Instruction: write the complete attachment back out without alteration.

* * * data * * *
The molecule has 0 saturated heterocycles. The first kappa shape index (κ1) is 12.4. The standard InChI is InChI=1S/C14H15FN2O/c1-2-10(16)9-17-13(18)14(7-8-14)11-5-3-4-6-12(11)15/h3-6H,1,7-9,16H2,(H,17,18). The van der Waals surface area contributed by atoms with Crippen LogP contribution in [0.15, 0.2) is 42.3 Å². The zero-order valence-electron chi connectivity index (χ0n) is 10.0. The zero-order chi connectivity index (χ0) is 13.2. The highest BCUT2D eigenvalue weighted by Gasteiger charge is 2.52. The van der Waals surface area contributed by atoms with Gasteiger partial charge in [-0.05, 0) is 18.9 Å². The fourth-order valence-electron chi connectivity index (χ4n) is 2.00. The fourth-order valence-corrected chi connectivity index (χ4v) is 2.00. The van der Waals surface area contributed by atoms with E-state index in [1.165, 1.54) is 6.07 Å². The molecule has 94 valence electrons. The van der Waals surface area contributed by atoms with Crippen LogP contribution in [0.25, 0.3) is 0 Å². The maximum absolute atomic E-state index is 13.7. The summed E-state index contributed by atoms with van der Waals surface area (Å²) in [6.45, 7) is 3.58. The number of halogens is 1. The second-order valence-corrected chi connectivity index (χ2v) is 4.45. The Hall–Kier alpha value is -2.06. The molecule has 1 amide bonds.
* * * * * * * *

The molecule has 0 saturated heterocycles. The first kappa shape index (κ1) is 12.4. The standard InChI is InChI=1S/C14H15FN2O/c1-2-10(16)9-17-13(18)14(7-8-14)11-5-3-4-6-12(11)15/h3-6H,1,7-9,16H2,(H,17,18). The van der Waals surface area contributed by atoms with Crippen LogP contribution in [0.15, 0.2) is 42.3 Å². The zero-order valence-electron chi connectivity index (χ0n) is 10.0. The zero-order chi connectivity index (χ0) is 13.2. The highest BCUT2D eigenvalue weighted by Gasteiger charge is 2.52. The van der Waals surface area contributed by atoms with Gasteiger partial charge in [-0.05, 0) is 18.9 Å². The fourth-order valence-electron chi connectivity index (χ4n) is 2.00. The fourth-order valence-corrected chi connectivity index (χ4v) is 2.00. The van der Waals surface area contributed by atoms with E-state index in [1.165, 1.54) is 6.07 Å². The molecule has 94 valence electrons. The van der Waals surface area contributed by atoms with Crippen LogP contribution in [0.25, 0.3) is 0 Å². The maximum absolute atomic E-state index is 13.7. The summed E-state index contributed by atoms with van der Waals surface area (Å²) in [6.45, 7) is 3.58. The number of halogens is 1. The second-order valence-corrected chi connectivity index (χ2v) is 4.45. The Hall–Kier alpha value is -2.06. The molecule has 1 amide bonds.